Larger weapons are also owned by Hezbollah. Fateh 110/M600 missiles with a 200-250 kg payload, 200 km range, and GPS guidance can easily reach Tel Aviv from Lebanon. The same goes for the Zelzal 2, with 600 kg payload, 200-400 km range; this is an unguided missile of Iranian origin. Then, the Times of London reported in May 2010 that Israeli and American intelligence agencies believe that at least two Scud C/D missiles have been transferred from Syria to Hezbollah; these have a 770 kg payload, 550-700 km range, meaning they can reach any location within Israel. They are very similar to those fired by Iraq in the First Gulf War. Back then, one of them hit ground meters from a strategic underground location in northern Tel Aviv.
This is an impressive arsenal, though most of the long-range missiles are of relatively low accuracy. Yet, accuracy is secondary when targeting certain type of places – like routes and junctions. One of the problems of the airborne parachuted division described in The Cross of Bethlehem is that a soft bombing of its landing spots (H2 in Western Iraq one of them) is enough for neutralizing it. More important, Saddam Hussein already proved that even with dumb Scuds it is possible to achieve an accuracy of meters at a distance of many hundreds of kilometers.
So, Sheikh Hassan Nasrallah is strong and wants a change. Let me predict again what he is hinting at. In the next war, Hezbollah is planning to hit the Iron Triangle, Highway 1 and Highway 2. Iron Triangle is a mocking reference to the area between the Hakirya, Tel Hashomer and Tzrifin bases of the IDF in the Tel Aviv area, where most of the administrative bases of the IDF are. It is called Iron Triangle because it is jokingly said that once a soldier is posted there he is unlikely to leave it, for his – or hers – eternal joy. Highway 1 connects Tel Aviv with Jerusalem. At Sha’ar Hagay it’s at its narrowest point. Dissecting it there will cause a major disruption to the Israeli Administration. Then Highway 2 connects Tel Aviv with Haifa. Cutting it (and a newer road parallel to it) near Netanya, at its narrowest point, will split Israel in two; practically destroying the IDF as a coherent force. Other targets can be added easily, but these three are the Holy Grail of Sheikh Nasrallah.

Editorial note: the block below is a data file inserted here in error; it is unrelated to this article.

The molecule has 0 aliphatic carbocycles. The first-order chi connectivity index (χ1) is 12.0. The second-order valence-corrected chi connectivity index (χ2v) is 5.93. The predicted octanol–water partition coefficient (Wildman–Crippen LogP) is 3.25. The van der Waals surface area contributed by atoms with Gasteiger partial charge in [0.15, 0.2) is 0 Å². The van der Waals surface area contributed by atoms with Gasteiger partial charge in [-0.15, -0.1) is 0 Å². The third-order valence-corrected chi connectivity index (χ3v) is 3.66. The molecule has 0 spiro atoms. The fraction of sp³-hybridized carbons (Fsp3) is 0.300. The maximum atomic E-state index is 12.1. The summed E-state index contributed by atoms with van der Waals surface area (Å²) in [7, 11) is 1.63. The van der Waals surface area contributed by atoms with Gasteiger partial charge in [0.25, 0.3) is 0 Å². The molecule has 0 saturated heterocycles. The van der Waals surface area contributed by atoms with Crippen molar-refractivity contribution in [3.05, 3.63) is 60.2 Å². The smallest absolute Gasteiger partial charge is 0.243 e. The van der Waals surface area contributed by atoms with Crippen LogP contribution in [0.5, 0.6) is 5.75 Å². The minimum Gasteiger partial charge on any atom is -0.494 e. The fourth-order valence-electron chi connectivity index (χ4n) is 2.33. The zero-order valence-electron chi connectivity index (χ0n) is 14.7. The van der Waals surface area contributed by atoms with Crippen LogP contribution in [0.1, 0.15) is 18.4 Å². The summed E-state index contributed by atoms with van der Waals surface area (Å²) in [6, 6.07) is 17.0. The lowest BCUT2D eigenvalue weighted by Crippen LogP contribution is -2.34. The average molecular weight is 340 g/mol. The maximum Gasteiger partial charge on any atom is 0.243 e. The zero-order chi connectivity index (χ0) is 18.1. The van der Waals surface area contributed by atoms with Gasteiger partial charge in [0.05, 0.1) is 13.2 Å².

The only question still open is the when. “There are no winter wars!” is a popular saying in the IDF. This could be an optimistic declaration in late October. No short wars have been fought during winter in the Middle East since the illegitimate foundation of the State of Israel. Long wars – like the First Lebanese War in 1982 – continued during the winter, but with a very low level of activity during the cold and rainy season. The reason for that is simple; rain creates awesome amounts of mud in the mountainous areas, rendering roads almost useless. Tanks cannot cross the Golan Heights during the winter; they’ll sink. The last is especially true since Israeli tanks weigh more than the allowed by the Geneva agreements. A Merkava 3 fully loaded tank is said to reach over 90 metric tons; international check teams are systematically fooled by the IDF during scheduled inspections. They could say that: “there are no winter wars;” yet, one should never plan a war according to the events of the last one. Next war would be a war of missiles, and these do not care about seasons.
Honorable Prime Minister Netanyahu, from the bottom of the heart of a political prisoner of yours, I wish you a pleasant and warm night sleep during this approaching winter.